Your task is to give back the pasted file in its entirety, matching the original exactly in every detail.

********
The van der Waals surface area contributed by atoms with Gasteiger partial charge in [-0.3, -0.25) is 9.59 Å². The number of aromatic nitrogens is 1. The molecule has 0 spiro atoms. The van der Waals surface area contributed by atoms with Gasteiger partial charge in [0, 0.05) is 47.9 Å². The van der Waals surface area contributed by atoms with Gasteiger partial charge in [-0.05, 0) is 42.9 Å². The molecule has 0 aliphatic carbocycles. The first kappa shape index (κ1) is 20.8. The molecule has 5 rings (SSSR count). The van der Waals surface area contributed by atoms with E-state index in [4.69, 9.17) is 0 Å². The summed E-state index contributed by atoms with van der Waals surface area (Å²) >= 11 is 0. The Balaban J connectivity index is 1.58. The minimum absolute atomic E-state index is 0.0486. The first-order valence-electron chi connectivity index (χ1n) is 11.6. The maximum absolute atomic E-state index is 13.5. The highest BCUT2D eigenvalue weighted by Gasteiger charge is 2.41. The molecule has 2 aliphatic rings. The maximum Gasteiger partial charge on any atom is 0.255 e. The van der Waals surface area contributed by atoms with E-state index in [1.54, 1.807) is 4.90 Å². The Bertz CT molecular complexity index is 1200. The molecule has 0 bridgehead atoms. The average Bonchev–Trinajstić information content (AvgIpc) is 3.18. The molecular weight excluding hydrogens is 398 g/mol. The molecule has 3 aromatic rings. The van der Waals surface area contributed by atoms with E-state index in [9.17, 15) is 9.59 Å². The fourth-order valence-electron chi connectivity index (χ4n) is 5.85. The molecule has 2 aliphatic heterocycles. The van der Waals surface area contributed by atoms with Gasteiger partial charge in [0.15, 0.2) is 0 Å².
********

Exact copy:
The van der Waals surface area contributed by atoms with Gasteiger partial charge in [-0.3, -0.25) is 9.59 Å². The number of aromatic nitrogens is 1. The molecule has 0 spiro atoms. The van der Waals surface area contributed by atoms with Gasteiger partial charge in [0, 0.05) is 47.9 Å². The van der Waals surface area contributed by atoms with Gasteiger partial charge in [-0.05, 0) is 42.9 Å². The molecule has 0 aliphatic carbocycles. The first kappa shape index (κ1) is 20.8. The molecule has 5 rings (SSSR count). The van der Waals surface area contributed by atoms with E-state index in [4.69, 9.17) is 0 Å². The summed E-state index contributed by atoms with van der Waals surface area (Å²) >= 11 is 0. The Balaban J connectivity index is 1.58. The minimum absolute atomic E-state index is 0.0486. The first-order valence-electron chi connectivity index (χ1n) is 11.6. The maximum absolute atomic E-state index is 13.5. The highest BCUT2D eigenvalue weighted by Gasteiger charge is 2.41. The molecule has 2 aliphatic rings. The maximum Gasteiger partial charge on any atom is 0.255 e. The van der Waals surface area contributed by atoms with E-state index in [1.54, 1.807) is 4.90 Å². The Bertz CT molecular complexity index is 1200. The molecule has 0 bridgehead atoms. The average Bonchev–Trinajstić information content (AvgIpc) is 3.18. The molecular weight excluding hydrogens is 398 g/mol. The molecule has 3 aromatic rings. The van der Waals surface area contributed by atoms with E-state index in [9.17, 15) is 9.59 Å². The fourth-order valence-electron chi connectivity index (χ4n) is 5.85. The molecule has 2 aliphatic heterocycles. The van der Waals surface area contributed by atoms with Gasteiger partial charge in [0.15, 0.2) is 0 Å².